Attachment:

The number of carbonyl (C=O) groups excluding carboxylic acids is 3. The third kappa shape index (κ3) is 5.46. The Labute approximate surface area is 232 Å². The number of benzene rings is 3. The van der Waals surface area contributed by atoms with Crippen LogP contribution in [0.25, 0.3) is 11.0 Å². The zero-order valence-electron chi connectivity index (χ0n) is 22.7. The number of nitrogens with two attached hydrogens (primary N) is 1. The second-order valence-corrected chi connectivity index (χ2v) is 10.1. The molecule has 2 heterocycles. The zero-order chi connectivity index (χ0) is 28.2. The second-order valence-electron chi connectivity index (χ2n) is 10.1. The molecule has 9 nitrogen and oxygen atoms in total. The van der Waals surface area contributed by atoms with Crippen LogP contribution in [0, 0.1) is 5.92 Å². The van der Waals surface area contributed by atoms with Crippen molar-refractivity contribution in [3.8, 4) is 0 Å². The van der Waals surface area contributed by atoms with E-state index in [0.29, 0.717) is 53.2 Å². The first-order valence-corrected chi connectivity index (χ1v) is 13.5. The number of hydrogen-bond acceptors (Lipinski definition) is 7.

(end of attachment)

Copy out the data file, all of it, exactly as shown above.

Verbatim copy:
The number of carbonyl (C=O) groups excluding carboxylic acids is 3. The third kappa shape index (κ3) is 5.46. The Labute approximate surface area is 232 Å². The number of benzene rings is 3. The van der Waals surface area contributed by atoms with Crippen LogP contribution in [0.25, 0.3) is 11.0 Å². The zero-order valence-electron chi connectivity index (χ0n) is 22.7. The number of nitrogens with two attached hydrogens (primary N) is 1. The second-order valence-corrected chi connectivity index (χ2v) is 10.1. The molecule has 2 heterocycles. The zero-order chi connectivity index (χ0) is 28.2. The second-order valence-electron chi connectivity index (χ2n) is 10.1. The molecule has 9 nitrogen and oxygen atoms in total. The van der Waals surface area contributed by atoms with Crippen LogP contribution in [0, 0.1) is 5.92 Å². The van der Waals surface area contributed by atoms with Crippen molar-refractivity contribution in [3.8, 4) is 0 Å². The van der Waals surface area contributed by atoms with E-state index in [0.29, 0.717) is 53.2 Å². The first-order valence-corrected chi connectivity index (χ1v) is 13.5. The number of hydrogen-bond acceptors (Lipinski definition) is 7.